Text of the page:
Paul Humphreys, Professor of Philosophy at the University of Virginia has the best answer that I have found at http://people.virginia.edu/~pwh2a/dutch%20book%20origins.doc
He traces the usage of the term back as far as 1942:
"the first edition of The American Thesaurus of Slang. Lester V. Berrey and Melvin van den Bark (eds), New York: Thomas Y. Crowell Company, 1942, p. 691 has this definition:
dutch book, round book; a book with no house percentage
and also (p. 710):
mod(ifier): dutch; no percentage in favor of the bookmaker or operator
indicating a different sense from the modern use."
The Morris Dictionary of Word Origins has no specifc reference to DUtch book, but asserts that "Dutch" has been used by the ENglish as a pejorative dating back to their 17th century colonial rivalry
The starting-point for an account of modern Arabic literature has traditionally been regarded as 1798, the date of Napoleon's invasion of Egypt. The 19th c. saw much of the Middle East being systematically exposed to European ideas and influence on a large scale for the first time, and the resulting re-examination of traditional Islamic society had major implications for most areas of Arab life-political, economic, social and educational. Associated with these developments were changes of major importance for the development of modern Arabic literature, including the growth of a new reading public, the rise of indigenous journalism, and the development of a new, simpler Arabic prose style. In both poetry and prose, authors were re-examining traditional Arabic literary conventions, while at the same time the growth of translation from western languages was making European literary forms known to a newly literate public. The resulting literary and cultural renaissance (nah&dbdot;a in Arabic) reached its high point in the last third of the 19th c. and was effectively complete by the time of World War I; by then, poetry had seen the flourishing of a vigorous 'neoclassical' movement, while in prose traditional Arabic literary forms had been all but replaced by the western novel, short story, and drama.
The origin of abreast is late Middle English: from A- 'in' + breast.
A good question. It is often seen in old fashioned printing that where an s is meant to go, it is replaced by what appears to be an f. Indeed it can be still seen today in logotypes that have stood the test of time, such as Jagermeister liquor.
The answer can be found not in the early printing industry, but what came before it. Before the printing press was invented, by the famous Gutenburg, all writing was done by hand. Scribes were among the most heavily employed artisans of that period.
This heavy employment attracted people to take up this job, creating in turn much competition. This competition lead on to force scribes to make their scripts incredible ornate, competing with one another for jobs by proving their script looked flasher than the other's (essentially the beginning of Graphic Design).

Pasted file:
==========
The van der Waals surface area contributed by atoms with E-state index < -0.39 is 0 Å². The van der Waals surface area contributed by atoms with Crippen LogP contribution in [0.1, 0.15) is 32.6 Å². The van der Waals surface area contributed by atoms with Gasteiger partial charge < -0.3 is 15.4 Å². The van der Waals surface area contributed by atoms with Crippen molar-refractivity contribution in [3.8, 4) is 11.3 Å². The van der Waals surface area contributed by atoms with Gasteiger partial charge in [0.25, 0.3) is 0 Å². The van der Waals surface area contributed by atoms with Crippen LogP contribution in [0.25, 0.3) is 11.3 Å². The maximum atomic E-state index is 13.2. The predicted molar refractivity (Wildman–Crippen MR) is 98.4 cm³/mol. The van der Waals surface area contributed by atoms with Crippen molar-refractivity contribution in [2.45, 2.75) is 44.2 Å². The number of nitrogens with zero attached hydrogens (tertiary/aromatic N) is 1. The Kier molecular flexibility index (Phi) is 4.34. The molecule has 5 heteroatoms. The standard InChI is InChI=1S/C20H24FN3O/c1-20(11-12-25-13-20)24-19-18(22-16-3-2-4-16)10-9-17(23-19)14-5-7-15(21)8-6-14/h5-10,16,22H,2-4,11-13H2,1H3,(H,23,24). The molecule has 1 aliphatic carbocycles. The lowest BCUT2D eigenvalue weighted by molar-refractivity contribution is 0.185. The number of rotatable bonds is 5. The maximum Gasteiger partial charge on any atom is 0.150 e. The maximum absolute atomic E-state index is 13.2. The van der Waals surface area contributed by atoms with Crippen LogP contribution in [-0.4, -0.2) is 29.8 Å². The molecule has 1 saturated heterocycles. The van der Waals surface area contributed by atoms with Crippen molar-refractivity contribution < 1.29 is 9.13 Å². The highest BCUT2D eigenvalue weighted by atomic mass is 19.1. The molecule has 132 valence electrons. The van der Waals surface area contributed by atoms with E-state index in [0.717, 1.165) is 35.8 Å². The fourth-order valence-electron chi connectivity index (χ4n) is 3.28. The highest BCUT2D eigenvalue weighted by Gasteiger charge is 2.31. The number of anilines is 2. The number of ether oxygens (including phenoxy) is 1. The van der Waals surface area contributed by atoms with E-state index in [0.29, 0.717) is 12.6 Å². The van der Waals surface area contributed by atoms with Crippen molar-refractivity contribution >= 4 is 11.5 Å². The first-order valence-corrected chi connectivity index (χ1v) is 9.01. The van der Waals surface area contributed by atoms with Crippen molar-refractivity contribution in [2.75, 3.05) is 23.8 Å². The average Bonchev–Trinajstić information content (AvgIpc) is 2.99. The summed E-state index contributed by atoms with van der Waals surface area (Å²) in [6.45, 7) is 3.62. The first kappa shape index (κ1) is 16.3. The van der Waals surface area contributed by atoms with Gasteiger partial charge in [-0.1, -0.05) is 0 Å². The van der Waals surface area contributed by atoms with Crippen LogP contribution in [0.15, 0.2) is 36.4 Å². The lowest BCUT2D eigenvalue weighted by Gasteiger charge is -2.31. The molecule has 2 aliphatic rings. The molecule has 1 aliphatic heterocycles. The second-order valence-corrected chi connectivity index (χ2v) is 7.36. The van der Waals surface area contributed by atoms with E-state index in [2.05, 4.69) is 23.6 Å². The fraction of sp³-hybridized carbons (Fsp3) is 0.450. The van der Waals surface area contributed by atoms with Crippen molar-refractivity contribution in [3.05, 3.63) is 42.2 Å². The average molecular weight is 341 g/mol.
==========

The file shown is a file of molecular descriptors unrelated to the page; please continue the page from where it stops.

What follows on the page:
This lead to scribes being very critical about the visual impact of the letters, and so in cases where two s' were needed, it was deemed unsightly to have two normal ones, as this took up a disproportionate amount of space. So scribes used a elongated s that had little 'curve' in it, often making it both a descender and ascender. This gave it a very close look to an f.
It just so happened that it was around this time that the printing press was rediscovered, after Gutenburg had hidden his secret for fear of the Inquisition.
Printing became widespread, and was used for many of the scribe's most mundane and regular jobs. The printers adopted the most popular scripts of the time, as these were easily read by the people of the day. This included the s that was disgused as an f.
So mostly, what seems to be an f in the place of an s, is actually an s, but not how we write it today. Of course, there ARE examples of prints where the printer, who were typically not too well educated, used an f instead.
It was possibly for this reason that over time this peculiar s was dropped from common use, and the general public decided that clarity was more important than equal letter weighting.
That is an impossible question to answer because it is all a matter of taste. Which film is better, for example, a black-and-white foreign film that critics agree is of the highest level of artistic achievement or a Hollywood blockbuster that the masses want to see again and again? One is considered by a group of experts to be the better film but more people consider the Hollywood film to have a greater entertainment value, so who's right? I will say that the American Library Association, which is comprised of an impressive list of writers and scholars, voted James Joyce's "Ulysses" as the greatest English-language novel of the 20th century. Of course, this says nothing about the place of "Ulysses" among novels of other centuries, not to mention novels written in other languages, but it is certainly considered by critics to be a massive achievement. At the same time, "Ulysses" is, like "Finnegan's Wake," virtually impenetrable by almost anyone without a strong background in English.